Presbyterian Church Takes the Message Home

2016. április 14., csütörtök

International partners from the Presbyterian Church (USA) recently visited the RCH on a trip to trace the path of refugees through Hungary, Greece, and Germany. Now, members of Myers Park Presbyterian Church in Charlotte, North Carolina are taking what they’ve learned back to America as they continue posting reflective pieces on their church’s new blog, Love Builds Up. 

Returning home after a journey always brings a semblance of relief with it – back in your comfort zone, it’s easy to get back in a day-to-day routine and let the events of the rest of the world fade from view. After their recent trip to Hungary, however – as part of a larger journey to trace the path of refugees in Europe through Hungary, Greece, and Germany – members of Myers Park Presbyterian Church in Charlotte, North Carolina are doing all that they can to bring what they’ve learned on the continent back with them. Just days after reuniting with his family, E. Taylor Stukes wrote the following reflective piece about his time tracing the path of refugees and the “values crisis” that he sees happening around the world. The RCH is glad to have hosted the group during their time in Budapest and was pleased to facilitate meaningful dialogue with the Refugee Ministry throughout their stay. May we all read and reflect on this piece with love in our hearts and a continued openness to pursue further dialogue on this important topic.

I arrived to a different Charlotte than the one I left.  I left bare trees, and now the trees are green.  Grass is growing and flowers are blooming.   I re-entered my life and quickly filled my time with emails and meetings, baths and bedtime stories.  What I experienced in Europe began to move into the distance.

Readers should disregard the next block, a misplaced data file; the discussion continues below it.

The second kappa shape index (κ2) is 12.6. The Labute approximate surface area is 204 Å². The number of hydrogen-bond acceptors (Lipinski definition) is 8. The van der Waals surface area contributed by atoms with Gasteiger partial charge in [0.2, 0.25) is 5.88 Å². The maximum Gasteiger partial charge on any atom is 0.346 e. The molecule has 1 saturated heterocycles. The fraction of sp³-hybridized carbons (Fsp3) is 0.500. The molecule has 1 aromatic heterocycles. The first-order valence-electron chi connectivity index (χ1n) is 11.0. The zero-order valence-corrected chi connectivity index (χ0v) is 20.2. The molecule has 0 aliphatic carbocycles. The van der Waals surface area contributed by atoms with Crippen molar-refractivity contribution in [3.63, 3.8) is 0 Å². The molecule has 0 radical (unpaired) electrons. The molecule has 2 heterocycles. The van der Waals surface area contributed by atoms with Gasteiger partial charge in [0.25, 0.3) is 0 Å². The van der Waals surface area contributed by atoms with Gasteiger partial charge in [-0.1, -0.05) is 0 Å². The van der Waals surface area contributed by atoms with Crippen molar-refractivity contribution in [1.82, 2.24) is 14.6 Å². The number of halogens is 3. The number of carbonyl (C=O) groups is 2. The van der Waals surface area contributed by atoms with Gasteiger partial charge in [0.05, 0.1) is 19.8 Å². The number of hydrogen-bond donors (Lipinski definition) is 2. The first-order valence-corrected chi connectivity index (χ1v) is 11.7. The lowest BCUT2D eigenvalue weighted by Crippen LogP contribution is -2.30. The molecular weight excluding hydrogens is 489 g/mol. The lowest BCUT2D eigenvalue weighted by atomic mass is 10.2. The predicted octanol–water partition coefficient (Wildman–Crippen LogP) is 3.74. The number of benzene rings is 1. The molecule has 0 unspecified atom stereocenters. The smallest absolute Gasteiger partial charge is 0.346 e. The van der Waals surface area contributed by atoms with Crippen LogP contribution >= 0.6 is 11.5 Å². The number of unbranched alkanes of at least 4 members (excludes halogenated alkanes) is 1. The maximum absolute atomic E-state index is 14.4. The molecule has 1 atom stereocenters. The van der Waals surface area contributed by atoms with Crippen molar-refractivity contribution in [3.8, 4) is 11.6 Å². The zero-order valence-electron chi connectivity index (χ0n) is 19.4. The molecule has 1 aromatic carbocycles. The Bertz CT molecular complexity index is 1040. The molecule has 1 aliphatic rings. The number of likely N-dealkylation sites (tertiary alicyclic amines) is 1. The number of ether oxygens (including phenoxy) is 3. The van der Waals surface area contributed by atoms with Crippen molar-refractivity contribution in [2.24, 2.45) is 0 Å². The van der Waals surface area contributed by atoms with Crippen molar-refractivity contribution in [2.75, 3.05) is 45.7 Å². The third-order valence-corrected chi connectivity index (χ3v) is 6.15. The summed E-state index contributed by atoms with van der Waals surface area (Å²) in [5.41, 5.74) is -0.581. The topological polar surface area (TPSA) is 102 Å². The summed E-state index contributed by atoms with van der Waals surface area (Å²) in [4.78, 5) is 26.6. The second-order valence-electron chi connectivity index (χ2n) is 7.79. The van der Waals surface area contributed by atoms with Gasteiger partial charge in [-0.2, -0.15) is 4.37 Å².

This Friday, my family and I were sharing a pizza and teaching my oldest son about April Fool’s Day jokes.   We practiced silly jokes and hatched a plan to call his grandmother to trick her into believing he lost a tooth.  My son began to riff on this theme, joking that he lost his pizza, his plate, and the kitchen table. And then, he joked that he lost his house.  He joked that he lost his family.  My thoughts fell back to Idomeni [in northern Greece, near the border of Macedonia].

I took the picture above of the boy in the pink boots in the makeshift camp in Idomeni.  He was playing along the river, in front of the razor wire marking the border of Greece and Macedonia.   Like the 12,000 other refugees in Idomeni, I know he lost his house.  I wonder whether he lost his family.  He is very likely to be traveling at least without his father.  Because the human traffickers require a fee of $3,000 to $8,000 per person, many fathers went ahead to take the dangerous journey to Germany before the borders closed, relying on Europe’s family reunification policies to allow them to send for their families who would make the trip via regular transportation.  But, under the strain, European nations are no longer honoring their policies.  So, using the last of their savings, wives and children are making the desperate journey to meet their husbands and fathers.  Many – tens of thousands, maybe more – children are traveling without any parents at all.  The boy in the pink boots has lost.  As a refugee child, he lost his safety, he lost shelter, he lost regular meals, he lost his education, he lost his innocent childhood.  He will likely lose his freedom.   He will likely be forced into a detention center, where he will await deportation to Turkey, where the world will lose sight of him.